Monday, July 1, 2013

2014 Chevrolet Impala Critiqued

The 2014 Chevrolet Impala is the latest redesign of a model that has been around since 1958 (the Wikipedia history is here).  Early reviews I've read suggest that it is a considerable improvement over the previous Impala generation, which has snidely been referred to as fit for rental, but not worthy of purchase.  We rented those Impalas on several occasions, and I found them to be okay.  I wouldn't have bought one, but could have tolerated it if one had been given to me.

As for styling, the previous Impala was rather bland, but the new version is now in line with the current flashy Baroque fashion.


2014 Chevrolet Impala
The side view tells most of the story.  Front overhang is not quite as severe as was common in the 1990s nor is rear overhang as great as in the 1970s.  The passenger compartment greenhouse is proportionally long, ending in a semi-fastback shape; this approach has been in vogue for nearly ten years.  There is plenty of sheet metal sculpting, which is why I used the word "Baroque" above.  This too is a styling fad.

The various folds and creases forming the sculptural side composition are professionally done in the sense that there is follow-through between separated elements.  For example, the lower creases and indentations on either side of the rear wheel opening are continuations interrupted by a bulge around that opening.  More subtle is the continuation of the crease near the top of the front fender.  It begins with a fold aligned with top of the upper grille and headlamps and strengthens abaft of the bulge around the front wheel opening.  It fades away at the rear door handle, but is picked up again where the rising crease on the rear door becomes horizontal.  If these (approximately) horizontal elements had been offset rather than continuations, the result would have seemed comparatively cluttered and confusing, the work of an amateur stylist.
The front is less fussy than the sides, though the hood has more than its fair share of sculpting.  A curiosity is that the upper and lower grille openings appear replicated in the photo above; they are stacked, rather than related using the sort of line continuations just mentioned.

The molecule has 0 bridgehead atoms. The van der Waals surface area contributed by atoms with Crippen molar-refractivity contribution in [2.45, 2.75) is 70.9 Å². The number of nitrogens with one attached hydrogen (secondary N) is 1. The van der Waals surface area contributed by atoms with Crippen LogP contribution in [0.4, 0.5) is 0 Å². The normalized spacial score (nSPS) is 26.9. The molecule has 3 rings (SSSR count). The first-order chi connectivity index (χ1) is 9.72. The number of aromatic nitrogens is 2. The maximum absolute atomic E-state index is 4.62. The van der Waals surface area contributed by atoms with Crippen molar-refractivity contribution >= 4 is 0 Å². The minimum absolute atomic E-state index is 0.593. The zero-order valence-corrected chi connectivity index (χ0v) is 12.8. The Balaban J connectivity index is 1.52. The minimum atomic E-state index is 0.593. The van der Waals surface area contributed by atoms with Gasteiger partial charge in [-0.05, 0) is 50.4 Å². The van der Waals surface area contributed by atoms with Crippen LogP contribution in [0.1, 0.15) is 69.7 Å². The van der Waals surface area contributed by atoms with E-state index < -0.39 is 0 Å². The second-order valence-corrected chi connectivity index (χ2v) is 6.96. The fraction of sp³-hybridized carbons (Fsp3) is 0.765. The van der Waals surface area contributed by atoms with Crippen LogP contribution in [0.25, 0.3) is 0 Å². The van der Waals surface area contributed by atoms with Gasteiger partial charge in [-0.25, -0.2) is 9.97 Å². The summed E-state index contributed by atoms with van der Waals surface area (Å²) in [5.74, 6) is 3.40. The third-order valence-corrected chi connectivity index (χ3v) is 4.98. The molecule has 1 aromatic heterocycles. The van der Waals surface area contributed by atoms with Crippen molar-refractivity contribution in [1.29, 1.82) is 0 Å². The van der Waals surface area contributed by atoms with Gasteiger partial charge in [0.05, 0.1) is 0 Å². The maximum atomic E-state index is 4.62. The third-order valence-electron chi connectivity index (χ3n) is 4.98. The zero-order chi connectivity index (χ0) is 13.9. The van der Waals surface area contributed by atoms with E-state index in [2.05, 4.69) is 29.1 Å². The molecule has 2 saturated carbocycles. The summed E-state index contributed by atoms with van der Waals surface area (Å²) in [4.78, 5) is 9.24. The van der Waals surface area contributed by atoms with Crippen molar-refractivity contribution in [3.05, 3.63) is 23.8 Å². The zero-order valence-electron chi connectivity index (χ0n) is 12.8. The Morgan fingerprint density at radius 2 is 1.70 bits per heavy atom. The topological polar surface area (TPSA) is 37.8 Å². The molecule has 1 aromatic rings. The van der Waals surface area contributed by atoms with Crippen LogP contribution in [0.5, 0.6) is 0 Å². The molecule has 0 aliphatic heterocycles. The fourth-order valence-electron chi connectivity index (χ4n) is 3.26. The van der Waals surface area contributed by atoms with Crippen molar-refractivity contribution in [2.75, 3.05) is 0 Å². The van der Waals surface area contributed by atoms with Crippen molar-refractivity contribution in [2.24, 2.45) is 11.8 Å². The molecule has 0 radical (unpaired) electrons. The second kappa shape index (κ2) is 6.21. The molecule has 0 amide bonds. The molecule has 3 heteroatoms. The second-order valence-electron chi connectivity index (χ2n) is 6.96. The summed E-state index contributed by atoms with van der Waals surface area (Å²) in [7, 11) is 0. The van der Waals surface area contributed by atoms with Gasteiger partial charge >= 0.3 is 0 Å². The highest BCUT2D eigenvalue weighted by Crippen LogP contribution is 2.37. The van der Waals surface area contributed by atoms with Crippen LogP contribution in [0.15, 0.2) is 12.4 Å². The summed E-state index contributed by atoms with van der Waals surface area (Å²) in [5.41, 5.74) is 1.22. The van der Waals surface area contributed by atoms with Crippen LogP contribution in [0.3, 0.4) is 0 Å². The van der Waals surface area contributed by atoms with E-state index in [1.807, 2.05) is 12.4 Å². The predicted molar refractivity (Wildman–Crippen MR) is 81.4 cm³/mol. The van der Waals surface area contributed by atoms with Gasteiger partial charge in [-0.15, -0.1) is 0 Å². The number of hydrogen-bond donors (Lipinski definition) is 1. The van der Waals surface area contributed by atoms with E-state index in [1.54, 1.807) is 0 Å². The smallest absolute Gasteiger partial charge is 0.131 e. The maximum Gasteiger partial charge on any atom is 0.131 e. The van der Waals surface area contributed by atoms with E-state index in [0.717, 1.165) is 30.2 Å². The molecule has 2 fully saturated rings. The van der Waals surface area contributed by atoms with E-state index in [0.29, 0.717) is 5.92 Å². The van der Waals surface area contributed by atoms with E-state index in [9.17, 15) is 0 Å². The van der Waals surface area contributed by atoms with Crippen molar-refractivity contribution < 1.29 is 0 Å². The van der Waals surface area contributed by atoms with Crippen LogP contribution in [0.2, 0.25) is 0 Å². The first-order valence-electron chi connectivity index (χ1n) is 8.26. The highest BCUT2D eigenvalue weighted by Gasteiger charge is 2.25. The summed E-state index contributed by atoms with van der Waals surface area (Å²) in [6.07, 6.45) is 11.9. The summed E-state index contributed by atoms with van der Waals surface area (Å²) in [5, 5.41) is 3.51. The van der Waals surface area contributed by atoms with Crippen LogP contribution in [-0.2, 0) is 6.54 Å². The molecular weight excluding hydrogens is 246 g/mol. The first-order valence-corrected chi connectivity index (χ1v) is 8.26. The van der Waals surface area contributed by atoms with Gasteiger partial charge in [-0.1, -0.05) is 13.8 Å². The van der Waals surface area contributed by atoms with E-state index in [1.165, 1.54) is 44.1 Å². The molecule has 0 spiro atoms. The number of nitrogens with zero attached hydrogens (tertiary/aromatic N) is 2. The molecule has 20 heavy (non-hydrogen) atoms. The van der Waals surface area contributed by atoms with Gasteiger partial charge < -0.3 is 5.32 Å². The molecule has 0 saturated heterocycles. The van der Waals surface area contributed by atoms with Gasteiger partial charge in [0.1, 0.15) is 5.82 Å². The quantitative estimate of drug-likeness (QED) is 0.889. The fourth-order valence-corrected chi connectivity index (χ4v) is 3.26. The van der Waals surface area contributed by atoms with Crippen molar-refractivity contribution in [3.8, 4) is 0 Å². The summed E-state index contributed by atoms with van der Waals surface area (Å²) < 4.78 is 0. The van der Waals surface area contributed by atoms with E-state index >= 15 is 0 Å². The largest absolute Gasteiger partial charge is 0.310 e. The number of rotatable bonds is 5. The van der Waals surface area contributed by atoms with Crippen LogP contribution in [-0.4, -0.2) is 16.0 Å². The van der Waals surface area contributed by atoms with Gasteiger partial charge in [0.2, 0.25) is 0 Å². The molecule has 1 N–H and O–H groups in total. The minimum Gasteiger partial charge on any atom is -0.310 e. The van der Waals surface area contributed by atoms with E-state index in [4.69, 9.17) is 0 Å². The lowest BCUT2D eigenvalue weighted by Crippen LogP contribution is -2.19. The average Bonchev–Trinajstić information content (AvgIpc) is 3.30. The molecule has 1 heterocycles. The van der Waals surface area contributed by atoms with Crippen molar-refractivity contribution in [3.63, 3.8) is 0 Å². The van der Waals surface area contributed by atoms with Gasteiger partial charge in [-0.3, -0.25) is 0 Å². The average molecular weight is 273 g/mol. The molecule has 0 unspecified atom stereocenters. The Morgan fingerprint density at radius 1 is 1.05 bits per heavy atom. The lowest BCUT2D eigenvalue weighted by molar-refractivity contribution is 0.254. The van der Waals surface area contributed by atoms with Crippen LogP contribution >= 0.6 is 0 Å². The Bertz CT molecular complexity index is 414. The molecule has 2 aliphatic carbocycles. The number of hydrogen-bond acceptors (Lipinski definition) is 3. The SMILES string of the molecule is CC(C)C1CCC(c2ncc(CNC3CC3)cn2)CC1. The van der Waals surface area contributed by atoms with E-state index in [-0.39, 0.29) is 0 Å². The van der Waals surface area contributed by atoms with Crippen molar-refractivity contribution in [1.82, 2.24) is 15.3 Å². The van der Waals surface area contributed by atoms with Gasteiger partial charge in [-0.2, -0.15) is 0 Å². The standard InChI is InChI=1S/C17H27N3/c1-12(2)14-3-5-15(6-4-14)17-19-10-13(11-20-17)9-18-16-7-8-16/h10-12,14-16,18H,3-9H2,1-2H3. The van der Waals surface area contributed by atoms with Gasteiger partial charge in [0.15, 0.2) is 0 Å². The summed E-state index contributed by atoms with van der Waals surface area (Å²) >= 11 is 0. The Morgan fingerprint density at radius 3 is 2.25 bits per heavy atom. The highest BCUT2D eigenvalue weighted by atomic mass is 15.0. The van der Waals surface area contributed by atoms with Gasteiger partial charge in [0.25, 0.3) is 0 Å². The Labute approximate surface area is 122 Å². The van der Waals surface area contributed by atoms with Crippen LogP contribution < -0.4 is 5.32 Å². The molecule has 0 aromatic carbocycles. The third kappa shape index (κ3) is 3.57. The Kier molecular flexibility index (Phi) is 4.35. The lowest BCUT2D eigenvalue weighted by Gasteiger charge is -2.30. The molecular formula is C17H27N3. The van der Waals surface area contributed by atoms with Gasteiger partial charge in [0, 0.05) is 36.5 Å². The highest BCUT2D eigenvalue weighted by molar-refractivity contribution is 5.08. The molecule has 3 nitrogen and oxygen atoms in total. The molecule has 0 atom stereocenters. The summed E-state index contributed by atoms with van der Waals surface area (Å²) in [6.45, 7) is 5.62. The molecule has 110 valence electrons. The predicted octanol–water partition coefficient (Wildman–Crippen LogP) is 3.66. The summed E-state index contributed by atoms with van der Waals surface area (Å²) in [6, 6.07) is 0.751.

As for the rear, confusion ensues, especially where the trunk spoiler ridge, taillight assembly and upper bumper lip converge.  At least the taillight assembly blends with the upper side crease and panel cut-line.  Otherwise, the composition of elements at the rear of the car is fussy -- especially the relationship between the chrome strip and the taillights. In a nutshell, I think there is too much unnecessary activity in the design, too much busyness.  I would have preferred that a few areas of the car had been left plain to serve as relief from or in contrast to all the sculpting.

2013 Ford Fusion 
 I wasn't kidding when I suggested that the Impala design was in line with current styling fashion (but then, at any given time, most car designs follow current fashion; they almost have to).  Above is an Impala competitor, Ford's Fusion.  Note that their rooflines and side window treatments are nearly the same.  Both cars have similar sculpting along the lower part of the doors as well as a crease near the upper part of the lower body.

1973 Chevrolet Monte Carlo
Just for fun, I include these images of a Chevrolet from around 40 years earlier that might have served as inspiration for the rear door and rear fender area curved sculpting on the new Impala.  True, the shaping is different, but the slight suggestion of a rear fender on the Impala brought the '73 Monte Carlo to mind; can we call it a Retro touch?

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